The asset allocation ETF started out as a way to give investors quick, cheap and easy access to portfolios with professional-grade diversification.
It turns out there’s demand for asset allocation ETFs that aren’t quite so diversified. BMO ETFs recently launched the BMO All-Equity ETF (ZEQT), which joins the Vanguard All-Equity ETF Portfolio (VEQT), the iShares Core Equity ETF Portfolio (XEQT), the Horizons Growth TRI ETF Portfolio (HGRO) and the Fidelity All-In-One Equity ETF (FEQT) on the shelf of exchange-traded funds for people whose idea of a complete portfolio doesn’t include bonds.
The case for an all-equity asset allocation ETF is that you get the global stock market served up on a platter. ZEQT’s holdings are spread out as follows: 42 per cent in the S&P 500, 26 per cent in the S&P/TSX Capped Composite Index, 20 per cent in the MSCI EAFE Index and 9 per cent in the MSCI Emerging Markets Index. The rest is in U.S. small- and mid-cap indexes.
Fees are one key point of comparison between these all-equity asset allocation funds. Management expense ratios for ZEQT, XEQT and HGRO are in the 0.16 per cent to 0.2 per cent range, while VEQT is at 0.24 per cent and FEQT should be in the area of 0.4 per cent.
Another point of comparison is the asset mix – country weightings differ, as do the indexes used to target a particular country. For example, HGRO’s 54 per cent U.S. weighting comprises a 33 per cent helping of the Solactive US Large Cap Index and a 21 per cent weighting in the tech-dominated Nasdaq 100. Typically, asset allocation ETFs don’t focus on a particular sector like this. One other philosophical difference worth noting is the 3 per cent cryptocurrency weighting in FEQT.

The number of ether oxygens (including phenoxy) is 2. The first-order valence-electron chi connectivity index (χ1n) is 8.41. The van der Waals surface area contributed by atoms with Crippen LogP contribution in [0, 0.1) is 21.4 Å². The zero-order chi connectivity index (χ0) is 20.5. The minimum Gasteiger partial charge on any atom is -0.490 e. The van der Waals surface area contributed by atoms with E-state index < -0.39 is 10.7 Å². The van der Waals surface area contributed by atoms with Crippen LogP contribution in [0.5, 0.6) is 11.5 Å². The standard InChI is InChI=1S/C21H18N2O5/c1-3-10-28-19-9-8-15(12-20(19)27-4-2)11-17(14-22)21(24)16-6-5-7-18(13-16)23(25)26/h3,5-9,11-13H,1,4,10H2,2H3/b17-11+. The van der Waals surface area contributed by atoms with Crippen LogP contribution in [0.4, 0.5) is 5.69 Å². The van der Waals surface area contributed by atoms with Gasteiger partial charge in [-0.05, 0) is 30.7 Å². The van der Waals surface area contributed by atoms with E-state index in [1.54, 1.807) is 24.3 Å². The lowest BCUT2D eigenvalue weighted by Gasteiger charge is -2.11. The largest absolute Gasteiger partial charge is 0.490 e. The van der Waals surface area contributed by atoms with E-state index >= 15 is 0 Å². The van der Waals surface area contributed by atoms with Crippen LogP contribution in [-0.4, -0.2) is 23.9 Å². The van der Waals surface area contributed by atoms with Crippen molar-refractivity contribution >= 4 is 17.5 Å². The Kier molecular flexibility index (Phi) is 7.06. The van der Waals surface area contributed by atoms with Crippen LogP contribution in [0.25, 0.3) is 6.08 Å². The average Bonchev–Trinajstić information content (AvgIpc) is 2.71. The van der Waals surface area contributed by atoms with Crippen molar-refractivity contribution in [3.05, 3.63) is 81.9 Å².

All-equity asset allocation ETFs have attracted roughly $3-billion, which makes sense in the kind of bull market conditions we’ve seen since March, 2020. But these funds aren’t just for risk junkies who want a pure play on stocks.
To add a safety margin, consider partnering an all-equity ETF with some guaranteed investment certificates or individual bonds. Yes, bond ETFs are another potential pairing. But if that’s your plan, you may just as well buy an asset allocation ETF that mixes equities and fixed income. Really, that’s the selling point of these products: a diversified portfolio of stocks and bonds, wrapped in a single package.
-- Rob Carrick, personal finance columnist
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Ask Globe Investor
Question: I am a Canadian citizen living abroad for 20-plus years. I have not filed taxes in Canada in several years as I am a non-resident. The country I live in does not have a tax treaty with Canada. I would like to start investing in the Canadian stock market. What are the tax implications for non-residents? Are there other issues I should take into consideration before I begin this process?
Answer: There are a couple of things to consider here. First, according to the Canada Revenue Agency website, you are in fact obligated to file a tax return in this country even though your country of residence does not have a treaty with Ottawa. However, only certain types of income are subject to Canadian tax. Read the details here.
Dividends and capital gains are among the types of income that may be taxed by the CRA.
If you still want to proceed with investing in the Canadian market, you will need to find a broker who will accept you as a client. My broker at CIBC Wood Gundy checked with that company’s compliance department and was told yes, they would accept you.
What’s up in the days ahead
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Compiled by Globe Investor Staff